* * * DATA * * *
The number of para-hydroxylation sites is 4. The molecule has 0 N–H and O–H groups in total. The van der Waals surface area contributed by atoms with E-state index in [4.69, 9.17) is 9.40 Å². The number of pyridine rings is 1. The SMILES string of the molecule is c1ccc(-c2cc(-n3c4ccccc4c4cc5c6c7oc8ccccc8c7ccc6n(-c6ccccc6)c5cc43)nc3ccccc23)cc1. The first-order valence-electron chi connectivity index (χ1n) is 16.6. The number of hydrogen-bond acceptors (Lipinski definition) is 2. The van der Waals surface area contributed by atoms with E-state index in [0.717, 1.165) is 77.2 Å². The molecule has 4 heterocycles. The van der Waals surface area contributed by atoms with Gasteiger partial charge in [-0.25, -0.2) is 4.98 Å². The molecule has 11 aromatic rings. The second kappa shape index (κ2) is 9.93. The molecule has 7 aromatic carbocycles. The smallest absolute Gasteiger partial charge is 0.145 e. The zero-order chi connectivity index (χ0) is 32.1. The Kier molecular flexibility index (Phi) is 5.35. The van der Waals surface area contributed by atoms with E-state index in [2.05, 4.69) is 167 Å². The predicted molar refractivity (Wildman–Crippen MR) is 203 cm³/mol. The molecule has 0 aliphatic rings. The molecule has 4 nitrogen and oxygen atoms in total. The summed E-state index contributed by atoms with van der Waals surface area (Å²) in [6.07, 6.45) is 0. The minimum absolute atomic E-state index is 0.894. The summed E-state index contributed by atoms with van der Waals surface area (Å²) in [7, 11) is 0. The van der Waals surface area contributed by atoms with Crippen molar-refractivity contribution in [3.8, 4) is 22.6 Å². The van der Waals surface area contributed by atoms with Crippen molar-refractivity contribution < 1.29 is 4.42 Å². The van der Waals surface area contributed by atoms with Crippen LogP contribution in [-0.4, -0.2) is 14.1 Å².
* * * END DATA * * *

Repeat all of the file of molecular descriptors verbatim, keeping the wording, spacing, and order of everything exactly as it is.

The number of para-hydroxylation sites is 4. The molecule has 0 N–H and O–H groups in total. The van der Waals surface area contributed by atoms with E-state index in [4.69, 9.17) is 9.40 Å². The number of pyridine rings is 1. The SMILES string of the molecule is c1ccc(-c2cc(-n3c4ccccc4c4cc5c6c7oc8ccccc8c7ccc6n(-c6ccccc6)c5cc43)nc3ccccc23)cc1. The first-order valence-electron chi connectivity index (χ1n) is 16.6. The number of hydrogen-bond acceptors (Lipinski definition) is 2. The van der Waals surface area contributed by atoms with E-state index in [0.717, 1.165) is 77.2 Å². The molecule has 4 heterocycles. The van der Waals surface area contributed by atoms with Gasteiger partial charge in [-0.25, -0.2) is 4.98 Å². The molecule has 11 aromatic rings. The second kappa shape index (κ2) is 9.93. The molecule has 7 aromatic carbocycles. The smallest absolute Gasteiger partial charge is 0.145 e. The zero-order chi connectivity index (χ0) is 32.1. The Kier molecular flexibility index (Phi) is 5.35. The van der Waals surface area contributed by atoms with E-state index in [2.05, 4.69) is 167 Å². The predicted molar refractivity (Wildman–Crippen MR) is 203 cm³/mol. The molecule has 0 aliphatic rings. The molecule has 4 nitrogen and oxygen atoms in total. The summed E-state index contributed by atoms with van der Waals surface area (Å²) in [6.07, 6.45) is 0. The minimum absolute atomic E-state index is 0.894. The summed E-state index contributed by atoms with van der Waals surface area (Å²) in [7, 11) is 0. The van der Waals surface area contributed by atoms with Crippen molar-refractivity contribution in [3.8, 4) is 22.6 Å². The van der Waals surface area contributed by atoms with Crippen molar-refractivity contribution < 1.29 is 4.42 Å². The van der Waals surface area contributed by atoms with Crippen LogP contribution in [-0.4, -0.2) is 14.1 Å².